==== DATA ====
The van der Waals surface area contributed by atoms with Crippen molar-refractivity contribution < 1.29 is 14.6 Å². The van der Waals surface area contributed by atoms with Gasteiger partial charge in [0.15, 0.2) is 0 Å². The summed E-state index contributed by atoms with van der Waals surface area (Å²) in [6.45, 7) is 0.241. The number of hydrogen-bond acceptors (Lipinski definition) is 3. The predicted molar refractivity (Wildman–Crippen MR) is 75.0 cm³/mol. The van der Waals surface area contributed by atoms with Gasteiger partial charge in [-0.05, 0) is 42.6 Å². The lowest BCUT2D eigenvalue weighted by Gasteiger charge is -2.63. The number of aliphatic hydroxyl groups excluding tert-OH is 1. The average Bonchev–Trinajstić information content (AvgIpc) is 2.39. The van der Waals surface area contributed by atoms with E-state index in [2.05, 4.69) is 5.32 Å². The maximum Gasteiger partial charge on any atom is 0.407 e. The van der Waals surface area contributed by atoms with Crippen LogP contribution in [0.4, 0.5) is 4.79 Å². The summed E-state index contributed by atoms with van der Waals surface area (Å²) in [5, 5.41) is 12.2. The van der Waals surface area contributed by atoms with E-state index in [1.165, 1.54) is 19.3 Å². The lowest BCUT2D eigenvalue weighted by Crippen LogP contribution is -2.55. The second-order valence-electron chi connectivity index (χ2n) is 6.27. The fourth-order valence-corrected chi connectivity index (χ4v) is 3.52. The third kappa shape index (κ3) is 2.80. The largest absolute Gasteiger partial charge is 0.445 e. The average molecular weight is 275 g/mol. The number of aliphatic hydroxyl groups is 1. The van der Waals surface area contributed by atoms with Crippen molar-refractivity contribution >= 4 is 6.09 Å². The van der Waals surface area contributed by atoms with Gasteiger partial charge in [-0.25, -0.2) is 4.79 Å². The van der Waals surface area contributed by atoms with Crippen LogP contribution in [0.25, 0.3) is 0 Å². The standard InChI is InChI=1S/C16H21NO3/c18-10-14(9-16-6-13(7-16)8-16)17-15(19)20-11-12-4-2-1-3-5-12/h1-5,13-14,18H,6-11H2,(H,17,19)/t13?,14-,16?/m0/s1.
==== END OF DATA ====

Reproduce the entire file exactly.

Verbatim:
The van der Waals surface area contributed by atoms with Crippen molar-refractivity contribution < 1.29 is 14.6 Å². The van der Waals surface area contributed by atoms with Gasteiger partial charge in [0.15, 0.2) is 0 Å². The summed E-state index contributed by atoms with van der Waals surface area (Å²) in [6.45, 7) is 0.241. The number of hydrogen-bond acceptors (Lipinski definition) is 3. The predicted molar refractivity (Wildman–Crippen MR) is 75.0 cm³/mol. The van der Waals surface area contributed by atoms with Gasteiger partial charge in [-0.05, 0) is 42.6 Å². The lowest BCUT2D eigenvalue weighted by Gasteiger charge is -2.63. The number of aliphatic hydroxyl groups excluding tert-OH is 1. The average Bonchev–Trinajstić information content (AvgIpc) is 2.39. The van der Waals surface area contributed by atoms with E-state index in [2.05, 4.69) is 5.32 Å². The maximum Gasteiger partial charge on any atom is 0.407 e. The van der Waals surface area contributed by atoms with Crippen LogP contribution in [0.4, 0.5) is 4.79 Å². The summed E-state index contributed by atoms with van der Waals surface area (Å²) in [5, 5.41) is 12.2. The van der Waals surface area contributed by atoms with E-state index in [1.165, 1.54) is 19.3 Å². The lowest BCUT2D eigenvalue weighted by Crippen LogP contribution is -2.55. The second-order valence-electron chi connectivity index (χ2n) is 6.27. The fourth-order valence-corrected chi connectivity index (χ4v) is 3.52. The third kappa shape index (κ3) is 2.80. The largest absolute Gasteiger partial charge is 0.445 e. The average molecular weight is 275 g/mol. The number of aliphatic hydroxyl groups is 1. The van der Waals surface area contributed by atoms with Crippen molar-refractivity contribution >= 4 is 6.09 Å². The van der Waals surface area contributed by atoms with Gasteiger partial charge in [-0.25, -0.2) is 4.79 Å². The van der Waals surface area contributed by atoms with Crippen LogP contribution in [0.25, 0.3) is 0 Å². The standard InChI is InChI=1S/C16H21NO3/c18-10-14(9-16-6-13(7-16)8-16)17-15(19)20-11-12-4-2-1-3-5-12/h1-5,13-14,18H,6-11H2,(H,17,19)/t13?,14-,16?/m0/s1.